When you are proud of your country, anything that tarnishes that image causes anguish. The nation is part of everyone’s identity. When Aboriginal and Torres Strait Islander peoples raise their voices together, Australia as a nation needs to reflect and listen to what is being spoken, even though there will be a point where the faults in the nation’s history are highlighted. Our history is directly related to the current day, and we need to learn from previous actions and reactions by government, organizations such as churches, educational institutions, the police and health systems, that continue to marginalize Aboriginal and Torres Strait Islander peoples. 

Many Australians do not see themselves as racist, but we follow a discriminatory methodology when looking at the diverse ways Aboriginal and Torres Strait Islander stories unfold. It is not just one people, one story, one problem, one solution. Many Australians are not aware of, or lack understanding of the cultural significance of Aboriginal people declaring that they are Anangu or Wiradjuri or Yaegl first, rather than Australian. 

At a time when it is most important for everyone to work together, the lack of understanding about Australia’s ‘black history’ has reignited the divisions between Aboriginal and non-Aboriginal people. However, one of the most important lessons we keep needing to relearn is that nothing is black and white. This is seen in nature — it shows us time and time again. For many who have had a chance to return to Country, (the place where you and your ancestors are from) breathing in the familiar smells and reconnecting to the land by listening to nature and its messages has reinforced the importance of caring for Country and ourselves with a holistic approach. 

The authors of this paper have different backgrounds and experiences. The lived experiences and cultural lens through which we look and interpret the world around us is different. However, there are some things that can be understood universally. Firstly, we are not alone. Secondly, the world is in trouble because of human actions and it needs improved human actions to achieve outcomes that are healthy for all. It requires sincere responsibility and commitment. For Aboriginal peoples, being on Country helps them realize the wealth and healing nature of the environment, its need for recovery and the necessity of not viewing the world solely on our own prejudices. We need to acknowledge the interconnections, how impacts in one place can have a rippling effect that joins us all to the events that unfold around us, within us and from our emotional, spiritual and physical connections and surroundings.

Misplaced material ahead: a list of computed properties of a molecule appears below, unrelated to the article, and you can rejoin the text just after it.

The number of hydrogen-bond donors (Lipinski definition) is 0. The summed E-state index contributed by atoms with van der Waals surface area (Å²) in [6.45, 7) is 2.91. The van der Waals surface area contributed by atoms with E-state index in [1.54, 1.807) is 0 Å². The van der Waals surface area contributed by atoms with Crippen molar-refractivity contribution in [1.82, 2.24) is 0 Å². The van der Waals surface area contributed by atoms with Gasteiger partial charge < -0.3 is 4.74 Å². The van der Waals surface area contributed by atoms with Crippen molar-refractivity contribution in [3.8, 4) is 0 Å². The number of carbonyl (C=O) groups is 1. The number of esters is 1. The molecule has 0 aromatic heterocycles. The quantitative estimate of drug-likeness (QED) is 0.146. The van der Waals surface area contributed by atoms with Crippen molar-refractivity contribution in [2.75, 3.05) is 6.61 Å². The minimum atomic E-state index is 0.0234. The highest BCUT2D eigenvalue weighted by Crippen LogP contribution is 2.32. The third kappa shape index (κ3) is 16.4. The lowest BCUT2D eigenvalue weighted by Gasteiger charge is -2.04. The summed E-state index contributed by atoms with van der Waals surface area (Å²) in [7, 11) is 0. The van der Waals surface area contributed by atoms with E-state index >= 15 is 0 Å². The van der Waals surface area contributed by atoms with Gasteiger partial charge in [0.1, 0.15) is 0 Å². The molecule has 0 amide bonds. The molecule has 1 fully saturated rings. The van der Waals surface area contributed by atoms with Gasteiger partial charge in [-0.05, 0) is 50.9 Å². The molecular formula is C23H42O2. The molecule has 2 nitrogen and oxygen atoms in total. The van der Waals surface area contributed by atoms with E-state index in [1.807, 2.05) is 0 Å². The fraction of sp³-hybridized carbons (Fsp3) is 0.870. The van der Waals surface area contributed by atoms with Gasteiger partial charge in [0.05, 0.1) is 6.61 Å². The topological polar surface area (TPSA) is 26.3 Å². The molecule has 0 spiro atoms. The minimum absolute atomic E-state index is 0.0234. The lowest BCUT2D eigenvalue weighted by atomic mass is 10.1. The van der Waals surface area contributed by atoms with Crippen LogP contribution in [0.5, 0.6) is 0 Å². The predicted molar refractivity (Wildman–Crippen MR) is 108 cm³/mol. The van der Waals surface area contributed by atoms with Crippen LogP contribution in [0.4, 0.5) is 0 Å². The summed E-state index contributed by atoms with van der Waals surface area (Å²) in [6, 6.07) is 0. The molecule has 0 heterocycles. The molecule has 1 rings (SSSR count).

We must work out ways to show humanity how to work together, think logically and support sustainable ways of meeting the needs of groups of populations affected and effected by isolation, poverty and trauma that is happening worldwide. Perhaps the first step is looking honestly at our shared history and acknowledging what has occurred truthfully, as the lived experiences of Aboriginal and Torres Strait Islander peoples. In many respects Indigenous peoples around the world in all their diversity have been facing crises more often than their non-Indigenous neighbours. They also have thousands of years of experience in problem solving at the local level and more broadly. They have had to collaborate with other tribal groups when significant events occur in a manner that also aims to enhance the natural world. This is the time to look closer at this wisdom and see how these long-cherished traditions and values can help us move forward positively for the future generations and the environment.

Dr. Liesa Clague is an Aboriginal woman of the Yaegl, Bundjalung and Gumbaynggirr peoples of the North Coast New South Wales on her mother’s side, and Celtic Manx heritage from the Isle of Man on her father’s side. Liesa acknowledges her nursing and midwifery profession and the health sector experiences that she has worked in. Liesa has 27 years of experience of networking with different teaching organizations and health professionals. She feels that there is a need to create an environment of connection to the skills and problem-solving activities to achieve more positive outcomes for the community. Her knowledge lies in qualitative data analysis. Liesa uses the perspective of an Aboriginal philosophical approach called Gan’na a Bundjalung, a word which means hear, think, feel and understand.

Phil Hunt is a senior archaeologist with the Aboriginal Heritage Office in Sydney. He has been involved with heritage conservation for many years, from mapping areas of cultural heritage in Peru and Russia to surveying endangered snow leopards in Mongolia, as well as Aboriginal heritage projects in many regions of Australia. He is co-founder of the Australian charity Tree of Compassion and helps a number of charities involved in humanitarian, environmental and animal care and rescue.